The American people are a bit on edge these days. There appears to be a rather sizable economic freight train barreling down the tracks in our direction, and we’re not exactly sure how many of our figurative bags need to be metaphorically packed when it arrives.
With unkempt inflation raging, fuel prices going haywire, and a great deal of uncertainty in the air regarding WWIII, many experts have been predicting that an American recession might be on the horizon.
It took until this week for the Federal Reserve to admit it.
Federal Reserve Chairman Jerome Powell conceded on Wednesday that the Federal Reserve’s battle to bring down inflation could trigger a recession.
“It’s certainly a possibility,” Mr. Powell said Wednesday during the first of two days of congressional hearings. “We are not trying to provoke and do not think we will need to provoke a recession, but we do think it’s absolutely essential” to tame inflation.
Inflation has been running at the highest rate in 40 years and has proven to be more widespread and more persistent than Fed officials initially thought. Past episodes in which the Fed tightened monetary policy to tame inflation have typically resulted in a recession. Hopes that the outcome could be different thins time—that the Fed might achieve a so-called “soft landing”—have been fading among experts.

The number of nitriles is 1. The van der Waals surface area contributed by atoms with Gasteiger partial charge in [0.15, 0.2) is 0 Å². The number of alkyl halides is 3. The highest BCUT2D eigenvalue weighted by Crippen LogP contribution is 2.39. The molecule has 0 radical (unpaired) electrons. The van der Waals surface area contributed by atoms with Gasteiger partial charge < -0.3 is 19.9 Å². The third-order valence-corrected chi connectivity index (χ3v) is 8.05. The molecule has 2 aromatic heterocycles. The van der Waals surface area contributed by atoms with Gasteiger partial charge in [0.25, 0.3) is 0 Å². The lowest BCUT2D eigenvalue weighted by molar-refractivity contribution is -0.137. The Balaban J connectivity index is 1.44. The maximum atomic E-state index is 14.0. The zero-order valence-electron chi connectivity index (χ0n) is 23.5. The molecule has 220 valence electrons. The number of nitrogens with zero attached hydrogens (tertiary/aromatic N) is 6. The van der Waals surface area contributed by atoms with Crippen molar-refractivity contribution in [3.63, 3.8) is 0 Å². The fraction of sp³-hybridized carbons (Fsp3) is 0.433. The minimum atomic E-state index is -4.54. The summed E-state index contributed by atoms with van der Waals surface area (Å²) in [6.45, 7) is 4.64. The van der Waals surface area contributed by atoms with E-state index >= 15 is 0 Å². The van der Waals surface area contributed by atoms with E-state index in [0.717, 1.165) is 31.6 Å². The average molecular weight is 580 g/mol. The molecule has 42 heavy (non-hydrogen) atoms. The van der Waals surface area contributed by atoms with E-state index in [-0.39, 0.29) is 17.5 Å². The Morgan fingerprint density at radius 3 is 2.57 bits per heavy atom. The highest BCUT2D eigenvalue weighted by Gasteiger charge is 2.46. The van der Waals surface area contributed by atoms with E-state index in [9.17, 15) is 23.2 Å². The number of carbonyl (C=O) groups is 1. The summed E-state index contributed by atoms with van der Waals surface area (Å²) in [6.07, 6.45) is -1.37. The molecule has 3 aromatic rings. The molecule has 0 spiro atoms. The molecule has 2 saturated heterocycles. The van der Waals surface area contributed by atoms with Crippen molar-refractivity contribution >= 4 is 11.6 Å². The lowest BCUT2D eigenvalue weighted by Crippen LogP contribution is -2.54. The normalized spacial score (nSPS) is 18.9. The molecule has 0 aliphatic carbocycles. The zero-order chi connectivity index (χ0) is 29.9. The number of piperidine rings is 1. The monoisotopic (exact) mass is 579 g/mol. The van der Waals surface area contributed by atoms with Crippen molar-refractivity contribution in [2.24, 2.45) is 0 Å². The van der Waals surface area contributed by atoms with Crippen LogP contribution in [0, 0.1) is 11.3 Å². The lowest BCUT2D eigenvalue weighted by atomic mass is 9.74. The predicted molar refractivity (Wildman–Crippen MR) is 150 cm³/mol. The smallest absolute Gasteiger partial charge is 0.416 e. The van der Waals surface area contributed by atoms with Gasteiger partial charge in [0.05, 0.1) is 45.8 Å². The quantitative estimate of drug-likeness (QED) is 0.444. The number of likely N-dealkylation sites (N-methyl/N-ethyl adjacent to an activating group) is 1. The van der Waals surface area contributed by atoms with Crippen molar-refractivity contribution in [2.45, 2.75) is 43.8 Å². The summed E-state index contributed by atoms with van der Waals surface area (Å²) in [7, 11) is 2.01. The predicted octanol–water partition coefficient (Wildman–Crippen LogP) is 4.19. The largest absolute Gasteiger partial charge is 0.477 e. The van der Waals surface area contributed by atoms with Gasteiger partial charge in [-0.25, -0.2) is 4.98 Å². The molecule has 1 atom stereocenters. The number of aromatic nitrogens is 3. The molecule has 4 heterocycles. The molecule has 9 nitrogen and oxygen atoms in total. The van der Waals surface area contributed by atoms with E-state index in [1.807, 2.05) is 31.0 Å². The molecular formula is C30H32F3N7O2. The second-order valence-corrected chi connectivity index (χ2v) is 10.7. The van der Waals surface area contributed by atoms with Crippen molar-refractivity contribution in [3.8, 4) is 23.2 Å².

Others were a bit more forceful in their assertion.
In an op-ed for Bloomberg, former New York Fed chief Bill Dudley wrote that a recession is “inevitable.’
“If you’re still holding out hope that the Federal Reserve will be able to engineer a soft landing in the US economy, abandon it,” Dudley wrote. “A recession is inevitable within the next 12 to 18 months.”
The sluggish pace of the White House’s response to any crisis put before them has created a great deal of mistrust among the American people, and Jerome Powell being this late to the party certainly isn’t going to help with that reputation.